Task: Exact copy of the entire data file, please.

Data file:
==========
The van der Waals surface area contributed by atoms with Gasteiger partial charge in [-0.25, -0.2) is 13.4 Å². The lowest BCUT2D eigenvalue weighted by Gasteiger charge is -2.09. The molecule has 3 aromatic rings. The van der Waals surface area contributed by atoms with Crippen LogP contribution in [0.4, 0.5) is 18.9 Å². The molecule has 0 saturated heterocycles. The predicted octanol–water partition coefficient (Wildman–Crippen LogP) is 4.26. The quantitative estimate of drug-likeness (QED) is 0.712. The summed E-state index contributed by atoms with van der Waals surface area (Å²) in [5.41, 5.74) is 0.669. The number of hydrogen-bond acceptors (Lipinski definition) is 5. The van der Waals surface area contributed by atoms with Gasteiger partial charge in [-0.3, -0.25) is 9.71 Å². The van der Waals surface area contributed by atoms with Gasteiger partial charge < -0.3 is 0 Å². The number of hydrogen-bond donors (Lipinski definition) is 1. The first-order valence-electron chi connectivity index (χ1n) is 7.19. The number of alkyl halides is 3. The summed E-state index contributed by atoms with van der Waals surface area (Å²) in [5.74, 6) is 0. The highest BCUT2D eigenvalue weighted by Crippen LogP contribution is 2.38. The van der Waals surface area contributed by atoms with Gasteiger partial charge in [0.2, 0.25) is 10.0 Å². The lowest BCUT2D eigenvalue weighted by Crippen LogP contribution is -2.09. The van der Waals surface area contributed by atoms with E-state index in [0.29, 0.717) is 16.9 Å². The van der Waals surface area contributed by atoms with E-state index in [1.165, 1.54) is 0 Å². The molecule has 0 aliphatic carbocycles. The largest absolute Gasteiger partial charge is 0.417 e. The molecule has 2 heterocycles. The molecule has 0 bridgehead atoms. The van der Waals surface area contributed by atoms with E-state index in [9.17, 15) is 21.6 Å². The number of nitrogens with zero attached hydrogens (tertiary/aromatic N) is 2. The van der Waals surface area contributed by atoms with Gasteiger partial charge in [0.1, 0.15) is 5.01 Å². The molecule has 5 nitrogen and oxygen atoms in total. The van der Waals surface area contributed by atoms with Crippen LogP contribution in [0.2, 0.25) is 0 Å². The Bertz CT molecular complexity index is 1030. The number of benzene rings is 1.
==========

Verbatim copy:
The van der Waals surface area contributed by atoms with Gasteiger partial charge in [-0.25, -0.2) is 13.4 Å². The lowest BCUT2D eigenvalue weighted by Gasteiger charge is -2.09. The molecule has 3 aromatic rings. The van der Waals surface area contributed by atoms with Crippen LogP contribution in [0.4, 0.5) is 18.9 Å². The molecule has 0 saturated heterocycles. The predicted octanol–water partition coefficient (Wildman–Crippen LogP) is 4.26. The quantitative estimate of drug-likeness (QED) is 0.712. The summed E-state index contributed by atoms with van der Waals surface area (Å²) in [5.41, 5.74) is 0.669. The number of hydrogen-bond acceptors (Lipinski definition) is 5. The van der Waals surface area contributed by atoms with Gasteiger partial charge in [-0.3, -0.25) is 9.71 Å². The van der Waals surface area contributed by atoms with Gasteiger partial charge < -0.3 is 0 Å². The number of hydrogen-bond donors (Lipinski definition) is 1. The first-order valence-electron chi connectivity index (χ1n) is 7.19. The number of alkyl halides is 3. The summed E-state index contributed by atoms with van der Waals surface area (Å²) in [5.74, 6) is 0. The highest BCUT2D eigenvalue weighted by Crippen LogP contribution is 2.38. The van der Waals surface area contributed by atoms with Gasteiger partial charge in [0.2, 0.25) is 10.0 Å². The lowest BCUT2D eigenvalue weighted by Crippen LogP contribution is -2.09. The van der Waals surface area contributed by atoms with E-state index in [0.29, 0.717) is 16.9 Å². The van der Waals surface area contributed by atoms with E-state index in [1.165, 1.54) is 0 Å². The molecule has 0 aliphatic carbocycles. The largest absolute Gasteiger partial charge is 0.417 e. The molecule has 2 heterocycles. The molecule has 0 bridgehead atoms. The van der Waals surface area contributed by atoms with E-state index in [9.17, 15) is 21.6 Å². The number of nitrogens with zero attached hydrogens (tertiary/aromatic N) is 2. The van der Waals surface area contributed by atoms with Gasteiger partial charge in [0.1, 0.15) is 5.01 Å². The molecule has 5 nitrogen and oxygen atoms in total. The van der Waals surface area contributed by atoms with Crippen LogP contribution in [0.2, 0.25) is 0 Å². The Bertz CT molecular complexity index is 1030. The number of benzene rings is 1.